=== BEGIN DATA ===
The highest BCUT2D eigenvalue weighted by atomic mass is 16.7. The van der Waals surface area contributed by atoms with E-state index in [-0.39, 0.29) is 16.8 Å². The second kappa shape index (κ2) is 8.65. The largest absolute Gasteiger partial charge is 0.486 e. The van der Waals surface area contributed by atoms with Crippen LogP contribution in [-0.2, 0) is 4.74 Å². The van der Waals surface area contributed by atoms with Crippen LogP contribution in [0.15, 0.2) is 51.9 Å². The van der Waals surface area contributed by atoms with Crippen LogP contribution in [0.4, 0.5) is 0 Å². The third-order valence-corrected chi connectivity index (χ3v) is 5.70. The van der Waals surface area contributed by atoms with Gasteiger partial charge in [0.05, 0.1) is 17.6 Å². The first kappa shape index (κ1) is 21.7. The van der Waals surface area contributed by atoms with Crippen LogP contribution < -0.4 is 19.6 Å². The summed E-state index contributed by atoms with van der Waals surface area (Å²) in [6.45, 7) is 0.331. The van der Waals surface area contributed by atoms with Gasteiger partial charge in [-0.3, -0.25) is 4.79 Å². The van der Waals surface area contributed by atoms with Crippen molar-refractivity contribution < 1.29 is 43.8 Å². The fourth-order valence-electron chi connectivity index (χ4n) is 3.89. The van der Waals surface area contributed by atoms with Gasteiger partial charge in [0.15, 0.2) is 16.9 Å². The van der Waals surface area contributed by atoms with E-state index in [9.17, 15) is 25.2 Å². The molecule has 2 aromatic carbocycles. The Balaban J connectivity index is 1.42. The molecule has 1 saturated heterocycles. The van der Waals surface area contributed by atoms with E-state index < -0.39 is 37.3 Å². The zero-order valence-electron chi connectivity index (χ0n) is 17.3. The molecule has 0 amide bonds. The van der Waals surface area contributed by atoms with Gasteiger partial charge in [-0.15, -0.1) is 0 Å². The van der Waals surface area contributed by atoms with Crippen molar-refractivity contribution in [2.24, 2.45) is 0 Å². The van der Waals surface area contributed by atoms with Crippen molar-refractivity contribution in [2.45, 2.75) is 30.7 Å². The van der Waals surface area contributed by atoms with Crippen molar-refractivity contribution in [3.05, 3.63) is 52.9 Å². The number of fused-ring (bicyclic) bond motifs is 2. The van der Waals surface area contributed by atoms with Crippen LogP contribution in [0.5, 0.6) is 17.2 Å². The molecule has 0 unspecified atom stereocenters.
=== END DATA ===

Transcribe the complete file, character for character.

The highest BCUT2D eigenvalue weighted by atomic mass is 16.7. The van der Waals surface area contributed by atoms with E-state index in [-0.39, 0.29) is 16.8 Å². The second kappa shape index (κ2) is 8.65. The largest absolute Gasteiger partial charge is 0.486 e. The van der Waals surface area contributed by atoms with Crippen LogP contribution in [-0.2, 0) is 4.74 Å². The van der Waals surface area contributed by atoms with Crippen LogP contribution in [0.15, 0.2) is 51.9 Å². The van der Waals surface area contributed by atoms with Crippen LogP contribution in [0.4, 0.5) is 0 Å². The third-order valence-corrected chi connectivity index (χ3v) is 5.70. The van der Waals surface area contributed by atoms with Gasteiger partial charge in [0.05, 0.1) is 17.6 Å². The first kappa shape index (κ1) is 21.7. The van der Waals surface area contributed by atoms with Crippen LogP contribution < -0.4 is 19.6 Å². The summed E-state index contributed by atoms with van der Waals surface area (Å²) in [6.45, 7) is 0.331. The van der Waals surface area contributed by atoms with Gasteiger partial charge in [-0.3, -0.25) is 4.79 Å². The van der Waals surface area contributed by atoms with Crippen molar-refractivity contribution < 1.29 is 43.8 Å². The fourth-order valence-electron chi connectivity index (χ4n) is 3.89. The van der Waals surface area contributed by atoms with Gasteiger partial charge in [0.15, 0.2) is 16.9 Å². The van der Waals surface area contributed by atoms with E-state index in [9.17, 15) is 25.2 Å². The molecule has 2 aromatic carbocycles. The Balaban J connectivity index is 1.42. The molecule has 1 saturated heterocycles. The van der Waals surface area contributed by atoms with E-state index < -0.39 is 37.3 Å². The zero-order valence-electron chi connectivity index (χ0n) is 17.3. The molecule has 0 amide bonds. The van der Waals surface area contributed by atoms with Gasteiger partial charge in [-0.15, -0.1) is 0 Å². The van der Waals surface area contributed by atoms with Crippen molar-refractivity contribution in [2.24, 2.45) is 0 Å². The van der Waals surface area contributed by atoms with Crippen molar-refractivity contribution in [2.45, 2.75) is 30.7 Å². The van der Waals surface area contributed by atoms with Crippen molar-refractivity contribution in [3.05, 3.63) is 52.9 Å². The number of fused-ring (bicyclic) bond motifs is 2. The van der Waals surface area contributed by atoms with Crippen LogP contribution in [0.5, 0.6) is 17.2 Å². The molecule has 0 unspecified atom stereocenters.